She becomes only the eighth woman among 200 members of the National Academy chemistry division.
Conventional wisdom says that if you have side interests outside your scientific research—if you’re not focused on the science 24/7—your work is less likely to be recognized by august institutions such as the National Academy of Sciences (NAS).
“If you do anything other than your science, it’s perceived to be to your detriment,” said Geraldine Richmond
, who holds the UO’s Richard M. and Patricia H. Noyes Professorship in chemistry.
But Richmond’s own long list of accolades proves there are exceptions to this rule.
Richmond, who will be inducted in April into the NAS—the highest honor a scientist can receive in the U.S.—has side interests that are both demanding and highly visible. Most notably, she is the founding chairperson of COACh (Committee on the Advancement of Women Chemists), which is committed to increasing the scientific success and leadership capacity of women scientists and engineers.
With her National Academy of Sciences election, Richmond becomes only the eighth woman among 200 members in the NAS chemistry division and the first female among the UO’s six NAS members—underscoring the gender disparities she endeavors to change.
Under Richmond’s leadership over the past fifteen years, COACh has conducted professional trainings and programs for more than 6,000 female researchers, faculty members, graduate students and postdoctoral associates across the U.S. Over time, COACh has expanded to include physical scientists beyond chemistry and extended its geographic reach internationally, most recently to developing countries in Africa and Latin America.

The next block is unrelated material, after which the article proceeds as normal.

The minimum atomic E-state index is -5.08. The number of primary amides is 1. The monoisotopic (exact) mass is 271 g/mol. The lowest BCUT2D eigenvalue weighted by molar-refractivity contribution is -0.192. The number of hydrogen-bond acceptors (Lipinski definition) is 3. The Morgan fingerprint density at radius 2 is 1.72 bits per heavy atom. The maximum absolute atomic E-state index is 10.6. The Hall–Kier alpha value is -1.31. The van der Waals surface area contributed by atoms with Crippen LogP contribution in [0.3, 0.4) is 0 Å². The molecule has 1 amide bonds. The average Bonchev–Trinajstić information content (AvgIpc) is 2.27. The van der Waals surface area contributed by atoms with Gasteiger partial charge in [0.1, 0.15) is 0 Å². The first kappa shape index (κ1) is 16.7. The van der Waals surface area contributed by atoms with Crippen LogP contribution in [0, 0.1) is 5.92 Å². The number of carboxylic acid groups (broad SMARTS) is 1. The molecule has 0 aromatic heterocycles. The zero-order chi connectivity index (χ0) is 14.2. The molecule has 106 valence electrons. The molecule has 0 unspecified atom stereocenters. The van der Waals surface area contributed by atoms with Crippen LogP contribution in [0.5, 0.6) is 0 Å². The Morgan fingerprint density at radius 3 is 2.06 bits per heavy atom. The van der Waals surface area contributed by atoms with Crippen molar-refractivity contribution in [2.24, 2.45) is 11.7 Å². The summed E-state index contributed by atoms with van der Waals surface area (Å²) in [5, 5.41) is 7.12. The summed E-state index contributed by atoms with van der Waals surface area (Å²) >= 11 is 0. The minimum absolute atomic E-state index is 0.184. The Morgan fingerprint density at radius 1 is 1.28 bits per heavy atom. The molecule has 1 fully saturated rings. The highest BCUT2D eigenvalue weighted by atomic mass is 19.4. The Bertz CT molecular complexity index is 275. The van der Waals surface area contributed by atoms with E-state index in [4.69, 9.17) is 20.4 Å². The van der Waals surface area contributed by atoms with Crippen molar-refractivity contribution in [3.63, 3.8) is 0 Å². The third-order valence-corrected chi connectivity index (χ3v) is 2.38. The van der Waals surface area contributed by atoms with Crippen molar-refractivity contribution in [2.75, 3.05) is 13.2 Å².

Richmond is a hands-on leader for these international initiatives, traveling to China, Cameroon and South Korea in just the last year alone as a COACh ambassador.
“Geri is not only a top scientist, but also a scientist very concerned about the future of young scientists, particularly women,” said Isiah M. Warner, professor of chemistry and vice chancellor for strategic initiatives at Louisiana State University. “I can’t think of anyone who is better at balancing work and service. She can do it all.”
Warner has known Richmond since they both were selected as National Science Foundation Presidential Young Investigators in 1983. This award was among the first in a long list of national and international honors Richmond has earned over her thirty-year career. Among the most notable, she has been named a fellow of the Society for Applied Spectroscopy, the American Physical Society and the American Academy of Arts and Sciences.
Last year was a banner year for Richmond in terms of recognition. Along with her NAS election, she was named a fellow of the American Chemical Society and also won the Joel Henry Hildebrand Award in Theoretical and Experimental Chemistry of Liquids, one of the highest honors bestowed by the ACS.
Warner calls her “one of the top five in the world” in her area of expertise: studying molecular structures and interactions at surfaces—such as those of water or glass—seeking to understand the most fundamental interactions underlying many environmental, chemical and biological processes.
Getting into the top five—and the National Academy of Sciences—requires an extraordinary time investment in scientific investigation. That means years upon years of dedicated research—which is why those time-consuming side interests are discouraged. So how has she done both?
Richmond acknowledges the essential role played by the graduate students and postdocs in her lab. “They do the heavy lifting,” she said. But the research, of course, is hers and perhaps more fundamentally, her “side” interests are not really on the side at all, but a necessary part of the whole.
“I can’t just do the science. I need the diversity,” she said. “Science is not enough in a life."